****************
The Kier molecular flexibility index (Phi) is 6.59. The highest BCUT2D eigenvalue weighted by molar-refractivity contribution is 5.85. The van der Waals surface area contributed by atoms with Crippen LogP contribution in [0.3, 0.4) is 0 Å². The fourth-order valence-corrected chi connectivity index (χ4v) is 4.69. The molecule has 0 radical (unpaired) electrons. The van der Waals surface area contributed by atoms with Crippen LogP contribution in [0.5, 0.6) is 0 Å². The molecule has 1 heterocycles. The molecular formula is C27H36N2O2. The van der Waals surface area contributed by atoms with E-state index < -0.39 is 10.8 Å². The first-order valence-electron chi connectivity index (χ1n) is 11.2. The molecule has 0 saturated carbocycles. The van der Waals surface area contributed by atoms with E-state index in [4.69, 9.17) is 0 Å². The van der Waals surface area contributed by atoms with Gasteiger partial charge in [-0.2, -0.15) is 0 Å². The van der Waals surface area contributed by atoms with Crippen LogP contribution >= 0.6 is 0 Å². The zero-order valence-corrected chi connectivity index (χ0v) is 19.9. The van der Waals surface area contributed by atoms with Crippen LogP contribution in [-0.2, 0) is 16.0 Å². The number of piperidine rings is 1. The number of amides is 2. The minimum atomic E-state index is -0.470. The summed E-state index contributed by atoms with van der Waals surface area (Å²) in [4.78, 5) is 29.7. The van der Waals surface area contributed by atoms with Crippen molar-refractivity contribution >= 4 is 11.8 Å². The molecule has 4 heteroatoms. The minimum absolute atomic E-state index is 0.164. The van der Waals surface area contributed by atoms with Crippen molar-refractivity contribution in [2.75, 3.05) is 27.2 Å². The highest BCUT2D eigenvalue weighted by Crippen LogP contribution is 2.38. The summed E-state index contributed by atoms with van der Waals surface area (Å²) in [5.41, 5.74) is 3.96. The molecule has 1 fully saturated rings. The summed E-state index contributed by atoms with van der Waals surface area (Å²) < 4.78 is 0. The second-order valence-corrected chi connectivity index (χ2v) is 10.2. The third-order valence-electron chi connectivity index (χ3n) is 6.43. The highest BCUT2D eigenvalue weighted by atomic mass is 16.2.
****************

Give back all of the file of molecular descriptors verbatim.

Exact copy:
The Kier molecular flexibility index (Phi) is 6.59. The highest BCUT2D eigenvalue weighted by molar-refractivity contribution is 5.85. The van der Waals surface area contributed by atoms with Crippen LogP contribution in [0.3, 0.4) is 0 Å². The fourth-order valence-corrected chi connectivity index (χ4v) is 4.69. The molecule has 0 radical (unpaired) electrons. The van der Waals surface area contributed by atoms with Crippen LogP contribution in [0.5, 0.6) is 0 Å². The molecule has 1 heterocycles. The molecular formula is C27H36N2O2. The van der Waals surface area contributed by atoms with E-state index < -0.39 is 10.8 Å². The first-order valence-electron chi connectivity index (χ1n) is 11.2. The molecule has 0 saturated carbocycles. The van der Waals surface area contributed by atoms with E-state index in [4.69, 9.17) is 0 Å². The van der Waals surface area contributed by atoms with Gasteiger partial charge in [-0.2, -0.15) is 0 Å². The van der Waals surface area contributed by atoms with Crippen LogP contribution >= 0.6 is 0 Å². The zero-order valence-corrected chi connectivity index (χ0v) is 19.9. The van der Waals surface area contributed by atoms with Crippen LogP contribution in [-0.2, 0) is 16.0 Å². The number of piperidine rings is 1. The number of amides is 2. The minimum atomic E-state index is -0.470. The summed E-state index contributed by atoms with van der Waals surface area (Å²) in [4.78, 5) is 29.7. The van der Waals surface area contributed by atoms with Crippen molar-refractivity contribution >= 4 is 11.8 Å². The molecule has 4 heteroatoms. The minimum absolute atomic E-state index is 0.164. The van der Waals surface area contributed by atoms with Crippen molar-refractivity contribution in [2.75, 3.05) is 27.2 Å². The highest BCUT2D eigenvalue weighted by Crippen LogP contribution is 2.38. The summed E-state index contributed by atoms with van der Waals surface area (Å²) in [5.41, 5.74) is 3.96. The molecule has 1 fully saturated rings. The summed E-state index contributed by atoms with van der Waals surface area (Å²) < 4.78 is 0. The second-order valence-corrected chi connectivity index (χ2v) is 10.2. The third-order valence-electron chi connectivity index (χ3n) is 6.43. The highest BCUT2D eigenvalue weighted by atomic mass is 16.2.